Now, I know it’s a little controversial to be putting “grain-free” in the same sentence with “peanut butter.”
In the Paleo community, it’s generally understood that peanut butter, a delectable treat made from legumes, is hard for your body to digest. Entonces, most Paleo eaters eschew this spread, and opt for almond butter, instead.
I, too, am a generally Paleo eater, and peanut butter makes my body bloat. It gives me gas. It’s a little uncomfortable.
However, I still eat it when the time is right. I don’t have an allergy to it (thank the Lord!), and neither does my husband, and we are still under the thrall of its mighty flavor.
We have been having some SWEET afternoons, lately, with these in the house.
I still avoid eggs, and we are still on this grain-free journey, yet with this batch of cookies, we are both home. In our childhoods. Eating what my mom used to call “peanut butter blossoms.” Without the “blossom” of a Hershey’s Kiss, of course.
This killer cookie got its pedigree from a recipe from Brittany Angell: a grain-free snickerdoodle recipe.
Brittany, if you ever read this, THANK YOU.
Look at that sanding sugar!^^^
Grain-Free Peanut Butter Cookies
½ cup peanut butter (peanuts, salt…that should be it on your ingredients list)
½ cup coconut oil (use Nutiva refined coconut oil, for a unobtrusive flavor)
1 cup Sucanat, or coconut sugar
¼ cup unsweetened, organic applesauce
1 Tbsp. vanilla extract (homemade is best!)
½ cup coconut flour
¾ cup + 1 tsp. arrowroot starch
½ tsp. baking soda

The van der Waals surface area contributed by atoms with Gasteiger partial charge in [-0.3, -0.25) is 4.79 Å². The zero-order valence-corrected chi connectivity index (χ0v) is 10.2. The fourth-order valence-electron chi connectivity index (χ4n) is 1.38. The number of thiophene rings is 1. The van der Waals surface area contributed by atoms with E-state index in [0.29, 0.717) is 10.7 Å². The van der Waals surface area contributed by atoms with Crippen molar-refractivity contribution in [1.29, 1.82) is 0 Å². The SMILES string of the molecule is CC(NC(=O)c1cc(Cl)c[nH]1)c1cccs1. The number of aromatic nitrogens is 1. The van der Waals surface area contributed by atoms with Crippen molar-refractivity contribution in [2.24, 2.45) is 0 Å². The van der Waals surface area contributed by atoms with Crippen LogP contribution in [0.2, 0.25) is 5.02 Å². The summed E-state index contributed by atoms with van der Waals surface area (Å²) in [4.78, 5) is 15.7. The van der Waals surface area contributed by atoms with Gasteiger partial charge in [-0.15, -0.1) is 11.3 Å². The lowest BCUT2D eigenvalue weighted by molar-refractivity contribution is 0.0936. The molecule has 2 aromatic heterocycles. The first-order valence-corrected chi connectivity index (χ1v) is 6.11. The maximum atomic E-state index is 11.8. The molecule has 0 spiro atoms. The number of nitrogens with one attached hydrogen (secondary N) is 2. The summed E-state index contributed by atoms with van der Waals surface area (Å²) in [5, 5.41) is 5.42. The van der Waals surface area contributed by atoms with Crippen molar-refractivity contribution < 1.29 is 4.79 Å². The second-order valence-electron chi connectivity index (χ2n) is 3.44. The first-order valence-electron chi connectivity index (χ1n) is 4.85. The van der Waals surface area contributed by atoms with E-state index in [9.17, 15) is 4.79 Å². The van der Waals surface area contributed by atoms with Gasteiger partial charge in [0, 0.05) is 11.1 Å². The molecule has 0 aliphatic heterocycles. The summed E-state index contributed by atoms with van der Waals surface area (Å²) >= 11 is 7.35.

½ tsp. cream of tartar
½ cup extra Sucanat, for dusting
Preheat your oven to 330° F. Cream together the coconut oil and the peanut butter in a large bowl. Pour in the Sucanat, and use a little elbow grease to whip it into a creamy fluff. Slowly incorporate the applesauce, then the vanilla. In a small bowl, combine the coconut flour, arrowroot starch, and leavening ingredients. I KNOW there is no salt in this recipe, the peanut butter should give you enough! Slowly and carefully fold the dry ingredients into the peanut butter mixture. It should form a stiff dough. Pour the extra Sucanat into a small bowl. One at a time, pinch off pieces of dough that are a little less than a tablespoon: when you roll them between your hands, you want them to form spheres a little less than an inch wide. These cookies will be flattened out, and they will also be pretty soft. I’ve found that smaller cookies fall apart in your hands less. Roll each ball of dough in the Sucanat, then place them an inch apart on a baking sheet (you don’t have to grease or line the sheets). With the bottom of a glass, press down on each ball of dough to flatten it to about ¼ of height. Bake for 16-18 minutes, checking carefully toward the end of the baking time. Let cool completely on the cookie sheets, before removing to a wire rack.
Now, for the love of all that’s good, have a peanut butter cookie.
I am not a doctor, nutritionist, or health professional of any kind. This blog and this blog post is not meant to diagnose, treat, or recommend treatment for medical conditions of any kind. Please ask a doctor or a professional before making lifestyle or diet changes.
Copyright 2016 by Celeste Lightsey